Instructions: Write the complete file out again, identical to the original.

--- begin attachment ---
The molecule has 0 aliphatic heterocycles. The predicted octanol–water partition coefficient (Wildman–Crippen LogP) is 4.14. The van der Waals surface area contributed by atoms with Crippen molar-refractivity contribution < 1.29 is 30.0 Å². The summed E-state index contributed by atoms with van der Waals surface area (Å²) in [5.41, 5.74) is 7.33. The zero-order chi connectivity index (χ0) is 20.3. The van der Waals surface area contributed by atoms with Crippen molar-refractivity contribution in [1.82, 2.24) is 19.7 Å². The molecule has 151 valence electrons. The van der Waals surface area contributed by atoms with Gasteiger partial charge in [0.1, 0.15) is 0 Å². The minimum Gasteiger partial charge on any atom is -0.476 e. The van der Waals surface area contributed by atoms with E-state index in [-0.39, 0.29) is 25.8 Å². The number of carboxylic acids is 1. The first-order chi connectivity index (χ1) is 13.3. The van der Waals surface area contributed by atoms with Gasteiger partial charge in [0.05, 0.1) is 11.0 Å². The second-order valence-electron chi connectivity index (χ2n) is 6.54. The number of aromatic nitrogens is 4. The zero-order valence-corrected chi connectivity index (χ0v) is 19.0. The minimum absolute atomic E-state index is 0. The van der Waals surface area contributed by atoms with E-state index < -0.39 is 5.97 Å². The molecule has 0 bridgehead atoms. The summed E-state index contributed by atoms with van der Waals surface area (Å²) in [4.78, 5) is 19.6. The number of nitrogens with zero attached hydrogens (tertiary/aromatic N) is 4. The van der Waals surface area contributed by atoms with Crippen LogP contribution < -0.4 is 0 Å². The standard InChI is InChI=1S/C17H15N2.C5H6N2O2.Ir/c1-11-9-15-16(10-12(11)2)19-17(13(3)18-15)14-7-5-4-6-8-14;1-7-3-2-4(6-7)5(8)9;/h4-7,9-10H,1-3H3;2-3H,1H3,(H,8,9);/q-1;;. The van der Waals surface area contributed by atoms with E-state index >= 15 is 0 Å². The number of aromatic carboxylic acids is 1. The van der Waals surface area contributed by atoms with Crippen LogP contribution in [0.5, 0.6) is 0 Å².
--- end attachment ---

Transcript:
The molecule has 0 aliphatic heterocycles. The predicted octanol–water partition coefficient (Wildman–Crippen LogP) is 4.14. The van der Waals surface area contributed by atoms with Crippen molar-refractivity contribution < 1.29 is 30.0 Å². The summed E-state index contributed by atoms with van der Waals surface area (Å²) in [5.41, 5.74) is 7.33. The zero-order chi connectivity index (χ0) is 20.3. The van der Waals surface area contributed by atoms with Crippen molar-refractivity contribution in [1.82, 2.24) is 19.7 Å². The molecule has 151 valence electrons. The van der Waals surface area contributed by atoms with Gasteiger partial charge in [0.1, 0.15) is 0 Å². The minimum Gasteiger partial charge on any atom is -0.476 e. The van der Waals surface area contributed by atoms with E-state index in [-0.39, 0.29) is 25.8 Å². The number of carboxylic acids is 1. The first-order chi connectivity index (χ1) is 13.3. The van der Waals surface area contributed by atoms with Gasteiger partial charge in [0.05, 0.1) is 11.0 Å². The second-order valence-electron chi connectivity index (χ2n) is 6.54. The number of aromatic nitrogens is 4. The zero-order valence-corrected chi connectivity index (χ0v) is 19.0. The minimum absolute atomic E-state index is 0. The van der Waals surface area contributed by atoms with E-state index < -0.39 is 5.97 Å². The molecule has 0 bridgehead atoms. The summed E-state index contributed by atoms with van der Waals surface area (Å²) in [4.78, 5) is 19.6. The number of nitrogens with zero attached hydrogens (tertiary/aromatic N) is 4. The van der Waals surface area contributed by atoms with Crippen LogP contribution < -0.4 is 0 Å². The standard InChI is InChI=1S/C17H15N2.C5H6N2O2.Ir/c1-11-9-15-16(10-12(11)2)19-17(13(3)18-15)14-7-5-4-6-8-14;1-7-3-2-4(6-7)5(8)9;/h4-7,9-10H,1-3H3;2-3H,1H3,(H,8,9);/q-1;;. The van der Waals surface area contributed by atoms with E-state index >= 15 is 0 Å². The number of aromatic carboxylic acids is 1. The van der Waals surface area contributed by atoms with Crippen LogP contribution in [0.5, 0.6) is 0 Å².